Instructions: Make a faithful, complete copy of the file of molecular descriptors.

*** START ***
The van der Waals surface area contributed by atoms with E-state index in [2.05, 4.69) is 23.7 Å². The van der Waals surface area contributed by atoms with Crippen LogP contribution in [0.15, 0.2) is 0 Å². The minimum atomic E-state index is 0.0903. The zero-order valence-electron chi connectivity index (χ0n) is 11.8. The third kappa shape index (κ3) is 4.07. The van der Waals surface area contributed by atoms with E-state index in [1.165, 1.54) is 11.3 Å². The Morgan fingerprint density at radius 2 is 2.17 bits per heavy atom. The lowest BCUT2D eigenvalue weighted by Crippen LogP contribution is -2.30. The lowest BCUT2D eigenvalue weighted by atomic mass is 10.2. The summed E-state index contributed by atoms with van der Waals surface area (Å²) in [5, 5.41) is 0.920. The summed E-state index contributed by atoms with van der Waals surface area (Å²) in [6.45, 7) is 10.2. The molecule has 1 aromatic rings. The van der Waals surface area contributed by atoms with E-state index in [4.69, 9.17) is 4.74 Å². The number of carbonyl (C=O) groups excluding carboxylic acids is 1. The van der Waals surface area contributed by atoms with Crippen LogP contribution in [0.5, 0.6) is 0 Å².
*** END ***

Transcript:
The van der Waals surface area contributed by atoms with E-state index in [2.05, 4.69) is 23.7 Å². The van der Waals surface area contributed by atoms with Crippen LogP contribution in [0.15, 0.2) is 0 Å². The minimum atomic E-state index is 0.0903. The zero-order valence-electron chi connectivity index (χ0n) is 11.8. The third kappa shape index (κ3) is 4.07. The van der Waals surface area contributed by atoms with E-state index in [1.165, 1.54) is 11.3 Å². The Morgan fingerprint density at radius 2 is 2.17 bits per heavy atom. The lowest BCUT2D eigenvalue weighted by Crippen LogP contribution is -2.30. The lowest BCUT2D eigenvalue weighted by atomic mass is 10.2. The summed E-state index contributed by atoms with van der Waals surface area (Å²) in [5, 5.41) is 0.920. The summed E-state index contributed by atoms with van der Waals surface area (Å²) in [6.45, 7) is 10.2. The molecule has 1 aromatic rings. The van der Waals surface area contributed by atoms with E-state index in [4.69, 9.17) is 4.74 Å². The number of carbonyl (C=O) groups excluding carboxylic acids is 1. The van der Waals surface area contributed by atoms with Crippen LogP contribution in [0.5, 0.6) is 0 Å².